* Working memory

Working memory is this week’s emphasis in an online class I’m taking.  What is working memory?  It’s our brain’s sticky note, where the information we have just received has been jotted down temporarily.  We “hold” that note in mind to use it in the completion of other tasks.  If our sticky note is incomplete, we only carry out part of that task.  If the note is lost, we must start all over again with that information.  For example, a teacher gives a three-step direction to the class (“Put your paper in the reading folder, get out your math journal, and come to the carpet”).  If this is not a predictable or rehearsed procedure, some kids will  arrive at the carpet with their paper in hand.  Others will look around to figure out what everyone else is doing.  Some kids may be reminded to “pay attention.”  Working memory is seriously taxed by writing assignments and other tasks which have multiple steps, such as long division.

working memoryReading Rockets has a great article which includes 10 strategies for enhancing working memory.  The following tips were written by Glenda Thorne.  She provides detailed explanations of each of these strategies in her article.

1. Give directions in multiple formats

2. Teach students to over-learn material

3. Teach students to use visual images and other memory strategies

4.  Give teacher-prepared handouts prior to class lectures

5. Teach students to be active readers

6.  Write down steps in math problems

7. Provide retrieval practice for students

8.  Help students develop cues when storing information

9.  Prime the memory prior to teaching/learning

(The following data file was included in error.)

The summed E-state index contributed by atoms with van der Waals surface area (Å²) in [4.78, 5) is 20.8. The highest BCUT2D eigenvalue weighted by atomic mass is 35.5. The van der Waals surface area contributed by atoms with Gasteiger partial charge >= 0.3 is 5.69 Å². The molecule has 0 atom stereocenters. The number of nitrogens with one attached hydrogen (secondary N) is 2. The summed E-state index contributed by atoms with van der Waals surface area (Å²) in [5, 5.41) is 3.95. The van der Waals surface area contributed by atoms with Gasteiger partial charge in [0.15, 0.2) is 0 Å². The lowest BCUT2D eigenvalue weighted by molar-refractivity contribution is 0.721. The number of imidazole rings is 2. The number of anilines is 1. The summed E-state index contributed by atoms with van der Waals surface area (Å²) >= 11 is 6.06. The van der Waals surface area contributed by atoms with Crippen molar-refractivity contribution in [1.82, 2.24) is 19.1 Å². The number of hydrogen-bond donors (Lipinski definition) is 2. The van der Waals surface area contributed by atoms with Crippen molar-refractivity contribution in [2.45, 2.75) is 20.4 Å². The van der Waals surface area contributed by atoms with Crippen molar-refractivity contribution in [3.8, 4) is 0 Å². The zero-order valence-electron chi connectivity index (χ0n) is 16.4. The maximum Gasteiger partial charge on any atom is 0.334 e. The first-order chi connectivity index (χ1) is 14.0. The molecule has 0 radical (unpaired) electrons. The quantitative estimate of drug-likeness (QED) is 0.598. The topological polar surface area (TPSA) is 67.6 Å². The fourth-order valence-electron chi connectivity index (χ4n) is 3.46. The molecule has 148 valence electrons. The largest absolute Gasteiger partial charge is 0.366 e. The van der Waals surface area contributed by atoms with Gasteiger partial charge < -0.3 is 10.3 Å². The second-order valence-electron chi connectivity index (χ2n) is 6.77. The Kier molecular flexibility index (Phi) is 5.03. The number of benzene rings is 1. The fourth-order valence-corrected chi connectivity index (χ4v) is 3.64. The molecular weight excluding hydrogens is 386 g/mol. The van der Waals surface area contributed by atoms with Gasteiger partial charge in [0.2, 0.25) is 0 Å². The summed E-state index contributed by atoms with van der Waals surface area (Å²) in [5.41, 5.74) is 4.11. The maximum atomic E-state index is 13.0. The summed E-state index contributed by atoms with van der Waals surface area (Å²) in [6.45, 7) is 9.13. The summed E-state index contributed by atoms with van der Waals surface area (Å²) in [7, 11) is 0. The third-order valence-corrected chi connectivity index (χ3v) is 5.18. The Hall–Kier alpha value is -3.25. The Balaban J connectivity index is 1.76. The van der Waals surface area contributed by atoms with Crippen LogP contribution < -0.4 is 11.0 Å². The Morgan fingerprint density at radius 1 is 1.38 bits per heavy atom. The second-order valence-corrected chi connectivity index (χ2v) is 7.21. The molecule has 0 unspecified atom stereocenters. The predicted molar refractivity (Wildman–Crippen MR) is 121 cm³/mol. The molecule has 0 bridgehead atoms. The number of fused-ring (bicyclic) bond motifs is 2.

10.  Review material before going to sleep

 Now what was I doing? 

7 thoughts on “* Working memory

  1. I agree that the key is to help students develop their memory rather than help them avoid reliance upon it. So often, I feel we educators tend to underestimate what students are capable of, thereby repeating directions over and over, etc. I do it, too. Really, if we expect them to develop memory, or at least take notes when they have poor memory, we are putting the onus back on the student, which is the only way to help them become responsible, successful students. Because of this philosophy, I like numbers 2 & 3 and then 5 through 10 best. Thanks!

    Liked by 1 person

    • I think the ultimate goal must be to develop self-awareness and use of effective strategies by students. Once teachers have modeled and rehearsed those strategies, kids are better able to advocate for themselves. (Which may mean getting teacher notes or syllabus for a course. ) If we don’t take working memory differences into account, we won’t have successful students, will we? They’ll be muddling along, missing key connections. Thanks for reading and commenting.

      Like

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